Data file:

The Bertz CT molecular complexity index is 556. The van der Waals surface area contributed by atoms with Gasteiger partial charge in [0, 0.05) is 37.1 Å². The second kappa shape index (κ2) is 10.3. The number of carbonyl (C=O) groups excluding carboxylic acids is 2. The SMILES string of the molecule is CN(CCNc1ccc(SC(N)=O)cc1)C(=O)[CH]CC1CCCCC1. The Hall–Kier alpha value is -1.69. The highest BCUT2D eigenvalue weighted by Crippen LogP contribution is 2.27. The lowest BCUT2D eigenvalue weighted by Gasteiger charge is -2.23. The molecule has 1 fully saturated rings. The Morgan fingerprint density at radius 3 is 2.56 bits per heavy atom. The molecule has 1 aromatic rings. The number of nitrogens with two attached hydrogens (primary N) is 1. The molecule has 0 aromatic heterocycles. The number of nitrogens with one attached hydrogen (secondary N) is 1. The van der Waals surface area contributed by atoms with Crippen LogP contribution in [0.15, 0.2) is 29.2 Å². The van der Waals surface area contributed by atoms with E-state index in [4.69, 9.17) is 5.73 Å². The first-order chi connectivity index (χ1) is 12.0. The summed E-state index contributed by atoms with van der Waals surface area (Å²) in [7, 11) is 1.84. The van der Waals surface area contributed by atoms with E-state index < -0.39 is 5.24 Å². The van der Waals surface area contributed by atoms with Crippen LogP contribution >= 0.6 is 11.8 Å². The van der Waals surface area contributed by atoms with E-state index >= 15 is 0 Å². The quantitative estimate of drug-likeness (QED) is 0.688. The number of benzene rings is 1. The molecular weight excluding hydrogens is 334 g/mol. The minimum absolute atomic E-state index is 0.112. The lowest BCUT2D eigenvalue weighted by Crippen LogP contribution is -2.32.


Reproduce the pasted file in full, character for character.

The Bertz CT molecular complexity index is 556. The van der Waals surface area contributed by atoms with Gasteiger partial charge in [0, 0.05) is 37.1 Å². The second kappa shape index (κ2) is 10.3. The number of carbonyl (C=O) groups excluding carboxylic acids is 2. The SMILES string of the molecule is CN(CCNc1ccc(SC(N)=O)cc1)C(=O)[CH]CC1CCCCC1. The Hall–Kier alpha value is -1.69. The highest BCUT2D eigenvalue weighted by Crippen LogP contribution is 2.27. The lowest BCUT2D eigenvalue weighted by Gasteiger charge is -2.23. The molecule has 1 fully saturated rings. The Morgan fingerprint density at radius 3 is 2.56 bits per heavy atom. The molecule has 1 aromatic rings. The number of nitrogens with two attached hydrogens (primary N) is 1. The molecule has 0 aromatic heterocycles. The number of nitrogens with one attached hydrogen (secondary N) is 1. The van der Waals surface area contributed by atoms with Crippen LogP contribution in [0.15, 0.2) is 29.2 Å². The van der Waals surface area contributed by atoms with E-state index in [4.69, 9.17) is 5.73 Å². The first-order chi connectivity index (χ1) is 12.0. The summed E-state index contributed by atoms with van der Waals surface area (Å²) in [7, 11) is 1.84. The van der Waals surface area contributed by atoms with E-state index < -0.39 is 5.24 Å². The van der Waals surface area contributed by atoms with Crippen LogP contribution >= 0.6 is 11.8 Å². The van der Waals surface area contributed by atoms with E-state index >= 15 is 0 Å². The quantitative estimate of drug-likeness (QED) is 0.688. The number of benzene rings is 1. The molecular weight excluding hydrogens is 334 g/mol. The minimum absolute atomic E-state index is 0.112. The lowest BCUT2D eigenvalue weighted by Crippen LogP contribution is -2.32.